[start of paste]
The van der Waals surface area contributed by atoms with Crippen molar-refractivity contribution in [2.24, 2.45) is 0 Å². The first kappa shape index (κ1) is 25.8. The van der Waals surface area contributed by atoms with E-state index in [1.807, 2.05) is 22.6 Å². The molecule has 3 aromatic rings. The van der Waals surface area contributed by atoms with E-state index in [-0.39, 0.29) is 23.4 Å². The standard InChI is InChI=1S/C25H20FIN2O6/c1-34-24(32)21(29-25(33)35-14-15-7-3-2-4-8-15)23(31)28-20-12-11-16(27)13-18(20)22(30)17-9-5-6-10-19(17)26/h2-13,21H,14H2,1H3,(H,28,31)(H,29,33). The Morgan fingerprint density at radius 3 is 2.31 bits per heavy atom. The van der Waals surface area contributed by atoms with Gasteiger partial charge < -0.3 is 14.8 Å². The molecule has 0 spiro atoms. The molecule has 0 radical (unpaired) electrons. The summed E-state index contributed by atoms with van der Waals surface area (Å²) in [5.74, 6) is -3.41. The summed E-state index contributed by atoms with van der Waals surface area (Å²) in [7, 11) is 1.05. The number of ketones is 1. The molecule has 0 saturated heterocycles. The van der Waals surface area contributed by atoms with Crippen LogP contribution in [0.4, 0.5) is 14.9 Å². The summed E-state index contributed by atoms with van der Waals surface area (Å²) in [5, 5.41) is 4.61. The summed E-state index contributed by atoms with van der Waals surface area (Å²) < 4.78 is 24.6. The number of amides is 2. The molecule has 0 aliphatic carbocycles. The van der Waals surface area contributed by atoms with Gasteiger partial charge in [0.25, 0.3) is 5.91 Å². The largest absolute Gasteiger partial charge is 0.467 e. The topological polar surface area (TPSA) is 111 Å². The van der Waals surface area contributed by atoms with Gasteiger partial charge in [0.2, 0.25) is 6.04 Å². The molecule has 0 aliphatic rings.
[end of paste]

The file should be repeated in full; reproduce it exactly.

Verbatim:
The van der Waals surface area contributed by atoms with Crippen molar-refractivity contribution in [2.24, 2.45) is 0 Å². The first kappa shape index (κ1) is 25.8. The van der Waals surface area contributed by atoms with E-state index in [1.807, 2.05) is 22.6 Å². The molecule has 3 aromatic rings. The van der Waals surface area contributed by atoms with E-state index in [-0.39, 0.29) is 23.4 Å². The standard InChI is InChI=1S/C25H20FIN2O6/c1-34-24(32)21(29-25(33)35-14-15-7-3-2-4-8-15)23(31)28-20-12-11-16(27)13-18(20)22(30)17-9-5-6-10-19(17)26/h2-13,21H,14H2,1H3,(H,28,31)(H,29,33). The Morgan fingerprint density at radius 3 is 2.31 bits per heavy atom. The van der Waals surface area contributed by atoms with Gasteiger partial charge < -0.3 is 14.8 Å². The molecule has 0 spiro atoms. The molecule has 0 radical (unpaired) electrons. The summed E-state index contributed by atoms with van der Waals surface area (Å²) in [5.74, 6) is -3.41. The summed E-state index contributed by atoms with van der Waals surface area (Å²) in [7, 11) is 1.05. The number of ketones is 1. The molecule has 0 saturated heterocycles. The van der Waals surface area contributed by atoms with Crippen LogP contribution in [0.4, 0.5) is 14.9 Å². The summed E-state index contributed by atoms with van der Waals surface area (Å²) in [5, 5.41) is 4.61. The summed E-state index contributed by atoms with van der Waals surface area (Å²) < 4.78 is 24.6. The number of amides is 2. The molecule has 0 aliphatic carbocycles. The van der Waals surface area contributed by atoms with Gasteiger partial charge in [0.25, 0.3) is 5.91 Å². The largest absolute Gasteiger partial charge is 0.467 e. The topological polar surface area (TPSA) is 111 Å². The van der Waals surface area contributed by atoms with Gasteiger partial charge in [0.2, 0.25) is 6.04 Å². The molecule has 0 aliphatic rings.